Indiana Supreme Court Hears Arguments In Civil Forfeiture Case
An Indiana resident who won a U.S. Supreme Court victory earlier this year in a case challenging police seizures of personal property still doesn’t know if he’ll get his car back. That’s a decision that will come from Indiana’s Supreme Court.
Justices heard oral arguments in the case for a second time Friday morning.
Police seized Tyson Timbs $40,000 Land Rover more than five years ago because they say he used it to transport a few hundred dollars worth of drugs. It’s a process called civil forfeiture, which allows police to take personal property they suspect was involved in a crime – even if someone is never charged.
Timbs bought the car using a life insurance payout from his father's death. He pleaded guilty to a drug charge, but didn't face any prison time.
Timbs challenged the seizure, arguing it was disproportionate to the crime.
"It’s not about getting my truck back," Timbs said during an interview in 2018. "That hasn’t been the case for me for a long time. For me, this is principle. They shouldn’t be able to do this to people."
Timbs doesn't know the condition or location of his car.
The U.S. Supreme Court took the case up after Indiana’s Supreme Court ruled it wasn’t clear whether the Eighth Amendment’s ban on excessive fines applied to states.
The nation’s highest court ruled it does, and sent the case back to the Indiana Supreme Court to determine whether the seizure was excessive.
Sam Gedge is an attorney with the Institute for Justice and represents Timbs. He said seizures must be proportionate to the crime used to justify taking the property, and that didn't happen in Timbs' case.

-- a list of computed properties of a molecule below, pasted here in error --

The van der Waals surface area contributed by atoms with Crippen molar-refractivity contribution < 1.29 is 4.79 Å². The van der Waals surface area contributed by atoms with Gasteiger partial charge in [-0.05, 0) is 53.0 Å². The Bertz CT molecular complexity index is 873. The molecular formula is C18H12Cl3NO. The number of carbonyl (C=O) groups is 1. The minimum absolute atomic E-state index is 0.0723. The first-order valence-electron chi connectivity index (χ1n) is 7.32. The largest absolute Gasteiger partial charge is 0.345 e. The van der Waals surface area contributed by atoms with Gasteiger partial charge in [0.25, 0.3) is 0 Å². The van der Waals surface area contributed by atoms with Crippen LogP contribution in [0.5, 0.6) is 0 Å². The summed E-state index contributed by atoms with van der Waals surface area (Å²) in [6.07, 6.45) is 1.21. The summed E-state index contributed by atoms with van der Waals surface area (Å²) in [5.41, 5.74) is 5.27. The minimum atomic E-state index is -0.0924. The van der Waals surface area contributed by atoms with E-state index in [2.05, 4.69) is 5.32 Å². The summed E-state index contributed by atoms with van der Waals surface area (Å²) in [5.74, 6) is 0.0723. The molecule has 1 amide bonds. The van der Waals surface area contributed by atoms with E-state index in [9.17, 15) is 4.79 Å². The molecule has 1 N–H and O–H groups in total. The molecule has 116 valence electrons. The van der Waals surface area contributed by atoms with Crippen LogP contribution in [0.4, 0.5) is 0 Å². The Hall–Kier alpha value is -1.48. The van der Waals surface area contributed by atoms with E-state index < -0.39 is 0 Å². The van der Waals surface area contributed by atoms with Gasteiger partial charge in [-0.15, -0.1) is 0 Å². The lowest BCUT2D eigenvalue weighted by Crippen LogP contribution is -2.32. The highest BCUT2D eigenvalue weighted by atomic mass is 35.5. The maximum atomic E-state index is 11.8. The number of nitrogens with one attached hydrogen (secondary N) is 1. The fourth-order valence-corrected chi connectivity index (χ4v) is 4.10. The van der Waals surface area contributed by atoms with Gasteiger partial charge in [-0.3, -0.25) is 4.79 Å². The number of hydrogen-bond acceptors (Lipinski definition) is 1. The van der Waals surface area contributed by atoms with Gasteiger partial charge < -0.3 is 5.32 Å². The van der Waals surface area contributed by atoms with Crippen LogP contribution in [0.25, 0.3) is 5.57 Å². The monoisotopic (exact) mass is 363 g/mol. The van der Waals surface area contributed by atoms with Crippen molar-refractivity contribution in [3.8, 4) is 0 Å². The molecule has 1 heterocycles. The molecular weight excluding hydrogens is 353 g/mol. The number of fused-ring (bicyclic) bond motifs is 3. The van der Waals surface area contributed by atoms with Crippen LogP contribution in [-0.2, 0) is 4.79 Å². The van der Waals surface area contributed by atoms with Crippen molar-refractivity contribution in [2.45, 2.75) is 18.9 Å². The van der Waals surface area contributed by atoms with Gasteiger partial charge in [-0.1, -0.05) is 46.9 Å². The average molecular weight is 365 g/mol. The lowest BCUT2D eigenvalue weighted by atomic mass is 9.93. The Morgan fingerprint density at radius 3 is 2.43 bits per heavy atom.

"They would treat under the Excessive Fines Clause Pablo Escobar the same way they would treat Tyson Timbs," he says.
Gedge said a proportionality test should look at the totality of the circumstances of what the defendent did to determine whether a seizure is appropriate. He said that would include the harm of the crime committed, and the hardship the seizure would place on the defendent.
But Solicitor General Thomas Fisher said state statute stipulates the only test for seizing property is whether it was instrumental in a crime.
"It is designed to get at the property that is, as you would traditionally have it, the guilty property and get it out of criminal enterprise," Fisher said.
Chief Justice Loretta Rush asked Fisher a question similar to one he faced before the U.S. Supreme Court to clarify whether his interpretation of the statute has any limits.
"The state decides that if you're speeding, if you're going over x amounts of miles per hour, we can take your car," Rush said. "Is there any limits to that government power, and what would it be?"
Fisher says there aren't limits because the car was instrumental in a crime.
There's no timeline for the justices to rule on the case. They have yet to rule on another case that challenges what happens to proceeds from civil forfeiture.